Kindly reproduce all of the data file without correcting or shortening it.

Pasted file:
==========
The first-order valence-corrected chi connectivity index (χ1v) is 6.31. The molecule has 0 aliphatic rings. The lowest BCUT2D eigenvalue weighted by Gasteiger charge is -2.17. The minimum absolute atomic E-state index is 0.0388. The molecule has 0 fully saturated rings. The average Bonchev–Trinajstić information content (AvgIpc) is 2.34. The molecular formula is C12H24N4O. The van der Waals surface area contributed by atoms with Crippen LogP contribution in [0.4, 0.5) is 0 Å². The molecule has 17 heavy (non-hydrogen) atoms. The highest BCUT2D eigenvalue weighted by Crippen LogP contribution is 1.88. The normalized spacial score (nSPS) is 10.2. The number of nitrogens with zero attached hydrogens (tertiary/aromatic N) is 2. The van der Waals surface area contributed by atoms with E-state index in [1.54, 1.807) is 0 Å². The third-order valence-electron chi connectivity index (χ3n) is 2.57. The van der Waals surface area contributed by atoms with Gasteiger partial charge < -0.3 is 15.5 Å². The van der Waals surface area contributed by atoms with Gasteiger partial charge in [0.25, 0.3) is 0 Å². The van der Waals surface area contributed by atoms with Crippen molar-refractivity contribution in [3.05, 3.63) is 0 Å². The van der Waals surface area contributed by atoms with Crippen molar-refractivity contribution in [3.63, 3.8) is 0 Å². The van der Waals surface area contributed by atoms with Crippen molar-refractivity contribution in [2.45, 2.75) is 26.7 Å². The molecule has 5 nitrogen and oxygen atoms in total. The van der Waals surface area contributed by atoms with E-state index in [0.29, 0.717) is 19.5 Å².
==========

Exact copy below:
The first-order valence-corrected chi connectivity index (χ1v) is 6.31. The molecule has 0 aliphatic rings. The lowest BCUT2D eigenvalue weighted by Gasteiger charge is -2.17. The minimum absolute atomic E-state index is 0.0388. The molecule has 0 fully saturated rings. The average Bonchev–Trinajstić information content (AvgIpc) is 2.34. The molecular formula is C12H24N4O. The van der Waals surface area contributed by atoms with Crippen LogP contribution in [0.4, 0.5) is 0 Å². The molecule has 17 heavy (non-hydrogen) atoms. The highest BCUT2D eigenvalue weighted by Crippen LogP contribution is 1.88. The normalized spacial score (nSPS) is 10.2. The number of nitrogens with zero attached hydrogens (tertiary/aromatic N) is 2. The van der Waals surface area contributed by atoms with E-state index in [1.54, 1.807) is 0 Å². The third-order valence-electron chi connectivity index (χ3n) is 2.57. The van der Waals surface area contributed by atoms with Gasteiger partial charge < -0.3 is 15.5 Å². The van der Waals surface area contributed by atoms with Gasteiger partial charge in [0.25, 0.3) is 0 Å². The van der Waals surface area contributed by atoms with Crippen molar-refractivity contribution in [3.05, 3.63) is 0 Å². The van der Waals surface area contributed by atoms with Crippen molar-refractivity contribution in [3.63, 3.8) is 0 Å². The van der Waals surface area contributed by atoms with Crippen molar-refractivity contribution in [2.45, 2.75) is 26.7 Å². The molecule has 5 nitrogen and oxygen atoms in total. The van der Waals surface area contributed by atoms with E-state index in [0.29, 0.717) is 19.5 Å².